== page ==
https://www.duolingo.com/potatoeglot

Translation: Efter natten så kommer ju dagen

The title is a line from Aldrig bli som förr by LALEH.

Sometimes I translate Swedish song lyrics to English for fun. I came across the line Efter natten så kommer ju dagen and I'm wondering: can I translate it as Day always comes after night instead of After (the) night comes (the) day ? I prefer using the first one because it sounds more natural in English but I'm not sure if something will get lost in translation if I don't use the more literal one (i.e. the second one).

The translation of that line in the official music video is After the night, the day will come but it still doesn't sound very natural to me.

I would appreciate it if anyone could clarify this for me. Tack så mycket! :D

September 6, 2017

7 Comments


https://www.duolingo.com/Sixten-610

The word "ju" in both translations is ignored which means some of the meaning does get lost in translation. "Ju" is used to indicate that the statement is not or should not be new information for the one on the receiving end.

There is no direct translation of "ju" in English but the closest would be "as you know".

So maybe the most correct translation of these lyrics would be: "After the night, the day comes, as you know". It doesn't sound pretty but at least it's kind of correct! :)

You can read more about "ju" and other words like it here: https://www.thelocal.se/blogs/theswedishteacher/2010/03/06/what-on-earth-is-ju/

Good luck with the Swedish! :)

September 6, 2017

https://www.duolingo.com/potatoeglot

I sorta have a love-hate relationship with ju. It's so simple but frustratingly hard to get used to :)

I made the decision not to include any translation of ju in those two translations because the effect of ju can be achieved by emphasizing the right word in the sentence.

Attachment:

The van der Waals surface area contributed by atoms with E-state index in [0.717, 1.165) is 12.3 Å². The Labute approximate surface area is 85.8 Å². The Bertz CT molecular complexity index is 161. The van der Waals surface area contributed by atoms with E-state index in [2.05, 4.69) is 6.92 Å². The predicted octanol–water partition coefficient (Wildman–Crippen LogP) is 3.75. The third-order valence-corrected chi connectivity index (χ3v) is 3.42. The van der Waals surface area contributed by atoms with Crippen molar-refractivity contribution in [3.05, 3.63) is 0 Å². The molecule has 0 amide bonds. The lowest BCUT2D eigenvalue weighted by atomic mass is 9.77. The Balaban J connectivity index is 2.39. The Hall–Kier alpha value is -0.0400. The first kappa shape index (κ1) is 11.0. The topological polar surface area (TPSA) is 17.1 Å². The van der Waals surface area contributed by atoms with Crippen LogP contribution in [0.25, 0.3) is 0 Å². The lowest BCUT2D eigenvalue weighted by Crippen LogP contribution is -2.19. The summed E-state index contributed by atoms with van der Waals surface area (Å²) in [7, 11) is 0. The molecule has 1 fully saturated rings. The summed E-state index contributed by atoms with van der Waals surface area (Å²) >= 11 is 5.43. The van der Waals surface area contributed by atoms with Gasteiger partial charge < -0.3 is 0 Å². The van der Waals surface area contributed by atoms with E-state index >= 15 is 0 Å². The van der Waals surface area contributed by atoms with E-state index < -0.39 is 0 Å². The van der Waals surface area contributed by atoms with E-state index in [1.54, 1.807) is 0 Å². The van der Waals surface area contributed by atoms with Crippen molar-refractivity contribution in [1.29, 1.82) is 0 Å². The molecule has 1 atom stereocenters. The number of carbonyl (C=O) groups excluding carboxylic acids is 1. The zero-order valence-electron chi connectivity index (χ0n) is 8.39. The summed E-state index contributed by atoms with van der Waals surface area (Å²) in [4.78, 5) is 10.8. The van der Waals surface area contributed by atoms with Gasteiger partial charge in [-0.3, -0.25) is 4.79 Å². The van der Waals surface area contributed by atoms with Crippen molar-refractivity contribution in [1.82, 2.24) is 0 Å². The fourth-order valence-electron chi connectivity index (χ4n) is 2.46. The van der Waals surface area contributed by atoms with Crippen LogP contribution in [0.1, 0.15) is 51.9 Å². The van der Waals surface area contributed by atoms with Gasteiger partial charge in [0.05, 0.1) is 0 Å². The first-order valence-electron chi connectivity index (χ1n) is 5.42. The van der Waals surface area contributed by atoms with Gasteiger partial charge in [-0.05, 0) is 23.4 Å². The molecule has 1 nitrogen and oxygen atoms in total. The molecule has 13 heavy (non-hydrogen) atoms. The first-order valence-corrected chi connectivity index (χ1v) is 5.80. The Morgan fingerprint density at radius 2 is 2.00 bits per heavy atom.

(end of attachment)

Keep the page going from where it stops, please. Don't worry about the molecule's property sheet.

For "Day always comes after night", if you emphasize always you can get that "you-should-already-know-this-information" feeling (plus points if you do it with matching "I-can't-believe-you" stare). For "After the night, the day comes", it doesn't seem to be there without the "as you know" that you suggested. That's also why I prefer my first translation.

Well I hope I explained my reasoning properly :D

Tack så mycket for your input! And thanks for the "as you know" suggestion. Now that I think about it, yes, the second translation sounds better with that phrase added.

September 6, 2017

https://www.duolingo.com/Sixten-610

Yes I absolutely agree! In spoken English it could work to replace the "ju" with emphasis on the "always". I think your first translation is the best even though it's not the most literal!

Ingen fara! Kul att hjälpa till! :)

September 6, 2017

https://www.duolingo.com/ParkHyungS7

For me I would prefer " After the night comes the day". Although this doesn't sound natural in English, most songs use this kind of translations to create depth into the song.

Hope that helps! =D

September 6, 2017

https://www.duolingo.com/potatoeglot

Hej! I see your point. It does create depth, but it clashes with the plot of the music video (at least, I think so).

Tack så mycket for your input! :D

September 6, 2017

https://www.duolingo.com/ParkHyungS7

From what I know, they use these poetic rules in songwriting as well so...yeah....glad it helps :)

September 6, 2017

https://www.duolingo.com/SRWMackRosemary

As someone with a background in music and song composition, I wonder if rather than focus on the order, ask yourself what the song is trying to say. My train of thought for a few examples.

After the night, comes the day: If the song, or the specific line, is about fear or darkness or love in the night, what happens the next day? Does the fear go away? Is the darkness washed away? Does love end?

After day, comes the night: If the song is about the feeling of warmth of the sunshine, does night bring the cold? Or in winter the days are cold and short, but the night brings comfort, hygge, candles and warmth.

Hope this helps! : )

September 7, 2017
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